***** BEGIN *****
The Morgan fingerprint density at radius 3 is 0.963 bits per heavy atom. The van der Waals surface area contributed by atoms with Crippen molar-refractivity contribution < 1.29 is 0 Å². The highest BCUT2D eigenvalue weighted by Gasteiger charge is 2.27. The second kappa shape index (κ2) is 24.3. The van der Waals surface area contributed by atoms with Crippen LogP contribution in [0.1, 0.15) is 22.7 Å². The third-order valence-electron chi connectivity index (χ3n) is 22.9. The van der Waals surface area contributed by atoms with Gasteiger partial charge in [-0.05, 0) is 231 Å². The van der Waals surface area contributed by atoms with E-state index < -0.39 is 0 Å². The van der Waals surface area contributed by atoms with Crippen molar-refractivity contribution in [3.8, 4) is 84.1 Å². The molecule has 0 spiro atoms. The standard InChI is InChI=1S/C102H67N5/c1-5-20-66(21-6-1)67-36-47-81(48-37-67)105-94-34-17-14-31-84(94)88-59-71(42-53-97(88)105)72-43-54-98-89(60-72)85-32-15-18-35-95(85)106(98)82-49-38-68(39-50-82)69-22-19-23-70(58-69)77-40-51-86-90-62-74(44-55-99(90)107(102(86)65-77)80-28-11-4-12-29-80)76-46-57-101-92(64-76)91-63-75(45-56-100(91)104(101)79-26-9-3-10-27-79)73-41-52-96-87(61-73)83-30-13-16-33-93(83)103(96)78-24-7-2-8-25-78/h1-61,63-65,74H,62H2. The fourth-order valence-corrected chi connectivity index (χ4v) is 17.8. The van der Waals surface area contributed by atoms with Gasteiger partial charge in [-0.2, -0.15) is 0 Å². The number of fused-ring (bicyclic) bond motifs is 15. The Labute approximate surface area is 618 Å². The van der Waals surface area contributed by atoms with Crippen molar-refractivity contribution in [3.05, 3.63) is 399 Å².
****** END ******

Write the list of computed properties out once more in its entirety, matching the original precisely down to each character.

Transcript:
The Morgan fingerprint density at radius 3 is 0.963 bits per heavy atom. The van der Waals surface area contributed by atoms with Crippen molar-refractivity contribution < 1.29 is 0 Å². The highest BCUT2D eigenvalue weighted by Gasteiger charge is 2.27. The second kappa shape index (κ2) is 24.3. The van der Waals surface area contributed by atoms with Crippen LogP contribution in [0.1, 0.15) is 22.7 Å². The third-order valence-electron chi connectivity index (χ3n) is 22.9. The van der Waals surface area contributed by atoms with Gasteiger partial charge in [-0.05, 0) is 231 Å². The van der Waals surface area contributed by atoms with E-state index < -0.39 is 0 Å². The van der Waals surface area contributed by atoms with Crippen molar-refractivity contribution in [3.8, 4) is 84.1 Å². The molecule has 0 spiro atoms. The standard InChI is InChI=1S/C102H67N5/c1-5-20-66(21-6-1)67-36-47-81(48-37-67)105-94-34-17-14-31-84(94)88-59-71(42-53-97(88)105)72-43-54-98-89(60-72)85-32-15-18-35-95(85)106(98)82-49-38-68(39-50-82)69-22-19-23-70(58-69)77-40-51-86-90-62-74(44-55-99(90)107(102(86)65-77)80-28-11-4-12-29-80)76-46-57-101-92(64-76)91-63-75(45-56-100(91)104(101)79-26-9-3-10-27-79)73-41-52-96-87(61-73)83-30-13-16-33-93(83)103(96)78-24-7-2-8-25-78/h1-61,63-65,74H,62H2. The fourth-order valence-corrected chi connectivity index (χ4v) is 17.8. The van der Waals surface area contributed by atoms with Gasteiger partial charge in [-0.2, -0.15) is 0 Å². The number of fused-ring (bicyclic) bond motifs is 15. The Labute approximate surface area is 618 Å². The van der Waals surface area contributed by atoms with Crippen molar-refractivity contribution in [3.05, 3.63) is 399 Å².